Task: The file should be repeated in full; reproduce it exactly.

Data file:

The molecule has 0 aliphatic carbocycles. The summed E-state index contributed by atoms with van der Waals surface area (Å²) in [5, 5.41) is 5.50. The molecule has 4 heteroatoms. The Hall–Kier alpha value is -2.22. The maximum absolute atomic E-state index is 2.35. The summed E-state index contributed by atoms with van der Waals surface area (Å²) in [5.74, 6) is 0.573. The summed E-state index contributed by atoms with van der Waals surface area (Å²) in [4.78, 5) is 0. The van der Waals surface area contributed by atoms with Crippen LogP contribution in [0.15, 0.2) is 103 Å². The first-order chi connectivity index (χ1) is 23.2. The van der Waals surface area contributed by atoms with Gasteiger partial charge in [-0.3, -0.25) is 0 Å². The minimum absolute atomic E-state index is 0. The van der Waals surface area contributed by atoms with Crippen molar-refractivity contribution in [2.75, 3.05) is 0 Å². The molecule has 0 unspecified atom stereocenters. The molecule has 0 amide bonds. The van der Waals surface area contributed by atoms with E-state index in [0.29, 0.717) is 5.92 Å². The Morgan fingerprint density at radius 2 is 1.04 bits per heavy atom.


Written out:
The molecule has 0 aliphatic carbocycles. The summed E-state index contributed by atoms with van der Waals surface area (Å²) in [5, 5.41) is 5.50. The molecule has 4 heteroatoms. The Hall–Kier alpha value is -2.22. The maximum absolute atomic E-state index is 2.35. The summed E-state index contributed by atoms with van der Waals surface area (Å²) in [5.74, 6) is 0.573. The summed E-state index contributed by atoms with van der Waals surface area (Å²) in [4.78, 5) is 0. The van der Waals surface area contributed by atoms with Crippen LogP contribution in [0.15, 0.2) is 103 Å². The first-order chi connectivity index (χ1) is 23.2. The van der Waals surface area contributed by atoms with Gasteiger partial charge in [-0.3, -0.25) is 0 Å². The minimum absolute atomic E-state index is 0. The van der Waals surface area contributed by atoms with Crippen molar-refractivity contribution in [2.75, 3.05) is 0 Å². The molecule has 0 unspecified atom stereocenters. The molecule has 0 amide bonds. The van der Waals surface area contributed by atoms with E-state index in [0.29, 0.717) is 5.92 Å². The Morgan fingerprint density at radius 2 is 1.04 bits per heavy atom.